Concentrations of 8 heavy metals: cadmium (Cd), copper (Cu), zinc (Zn), lead (Pb), nickel (Ni), chromium (Cr), antimony (Sb) and tin (Sn) were examined in 3 species of bivalves (Perna viridis, Crassostrea rivularis and Ruditapes philippinarum) collected from 25 sites along the Pearl River Delta coastal waters in the South China Sea from July to August 1996. In general, Cd, Cu, Zn and Sn concentrations in the three bivalve species collected from the Estuarine Zone were significantly higher than those collected from the Western and Eastern Zones of the Pearl River Delta, which are related to the existence of various anthropogenic activities in the catchment of the Pearl River Delta. The Western Estuarine Zone is mainly impacted by Cr, Ni and Cu contamination. In Victoria Harbor, heavy metal contamination is mainly due to Cu and Pb, Cd, Cu and Zn concentrations in oysters were significantly higher than those is mussels and clams. This could be explained by the fact that oysters live mainly in the Estuarine Zone of the Pearl River Delta which receives most of the polluting discharges from the catchment of the Delta. During turbid condition, heavy metals (soluble or adsorbed on suspended particulates) discharged from the Delta are filtered from the water column and subsequently accumulated into the soft body tissues of oysters. Heavy metal concentrations in the three bivalve species were compared with the maximum permissible levels of heavy metals in seafood regulated by the Public Health and Municipal Services Ordinance, Laws of Hong Kong, and it was revealed that Cd and Cr concentrations in the three bivalve species exceeded the upper limits. At certain hotspots in the Delta, the maximum acceptable daily load for Cd was also exceeded. Copyright © 2003 Ebsco Publishing.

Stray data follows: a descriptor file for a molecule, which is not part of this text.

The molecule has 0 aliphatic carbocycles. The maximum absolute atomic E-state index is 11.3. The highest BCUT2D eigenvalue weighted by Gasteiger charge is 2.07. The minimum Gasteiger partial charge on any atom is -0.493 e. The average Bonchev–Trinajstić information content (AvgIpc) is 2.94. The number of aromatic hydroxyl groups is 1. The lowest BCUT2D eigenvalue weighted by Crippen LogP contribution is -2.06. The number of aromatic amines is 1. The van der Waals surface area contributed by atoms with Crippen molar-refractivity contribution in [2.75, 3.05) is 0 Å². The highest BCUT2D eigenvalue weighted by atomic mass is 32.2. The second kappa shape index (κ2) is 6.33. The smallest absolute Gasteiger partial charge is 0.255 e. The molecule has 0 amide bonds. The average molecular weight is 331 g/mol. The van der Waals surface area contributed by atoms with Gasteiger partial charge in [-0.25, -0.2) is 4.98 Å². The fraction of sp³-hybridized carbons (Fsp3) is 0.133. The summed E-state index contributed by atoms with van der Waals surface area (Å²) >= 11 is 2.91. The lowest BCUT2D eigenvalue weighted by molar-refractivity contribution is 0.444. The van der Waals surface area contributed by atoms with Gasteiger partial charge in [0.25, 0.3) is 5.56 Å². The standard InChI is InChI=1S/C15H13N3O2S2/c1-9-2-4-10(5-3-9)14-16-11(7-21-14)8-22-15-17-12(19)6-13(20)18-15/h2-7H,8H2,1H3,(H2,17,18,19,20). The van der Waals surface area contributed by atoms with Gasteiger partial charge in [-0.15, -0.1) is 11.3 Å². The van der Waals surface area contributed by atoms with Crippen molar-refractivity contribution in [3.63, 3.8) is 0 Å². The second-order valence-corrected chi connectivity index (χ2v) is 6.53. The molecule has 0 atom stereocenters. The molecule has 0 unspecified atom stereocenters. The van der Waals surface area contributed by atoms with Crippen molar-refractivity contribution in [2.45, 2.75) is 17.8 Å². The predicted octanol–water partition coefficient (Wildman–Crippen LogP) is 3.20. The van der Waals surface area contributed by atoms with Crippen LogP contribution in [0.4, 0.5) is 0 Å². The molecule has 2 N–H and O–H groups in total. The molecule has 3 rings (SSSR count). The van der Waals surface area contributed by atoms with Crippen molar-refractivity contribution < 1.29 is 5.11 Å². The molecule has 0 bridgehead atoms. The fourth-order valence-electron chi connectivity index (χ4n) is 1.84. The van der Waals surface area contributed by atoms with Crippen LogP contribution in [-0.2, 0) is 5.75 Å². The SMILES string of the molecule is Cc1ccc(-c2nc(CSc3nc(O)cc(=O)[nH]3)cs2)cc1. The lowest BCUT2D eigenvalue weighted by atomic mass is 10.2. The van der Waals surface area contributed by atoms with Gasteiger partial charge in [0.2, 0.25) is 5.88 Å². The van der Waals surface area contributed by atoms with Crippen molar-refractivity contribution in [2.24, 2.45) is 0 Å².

|Journal||Journal of Environmental Sciences|
|Publication status||Published - Jan 2003|
CitationFang, Z.-Q., Cheung, R. Y. H., & Wong, M. H. (2003). Heavy metals in oysters, mussels and clams collected from coastal sites along the Pearl River Delta, South China. Journal of Environmental Sciences, 15(1), 9-24.
- Coastal waters
- Heavy metals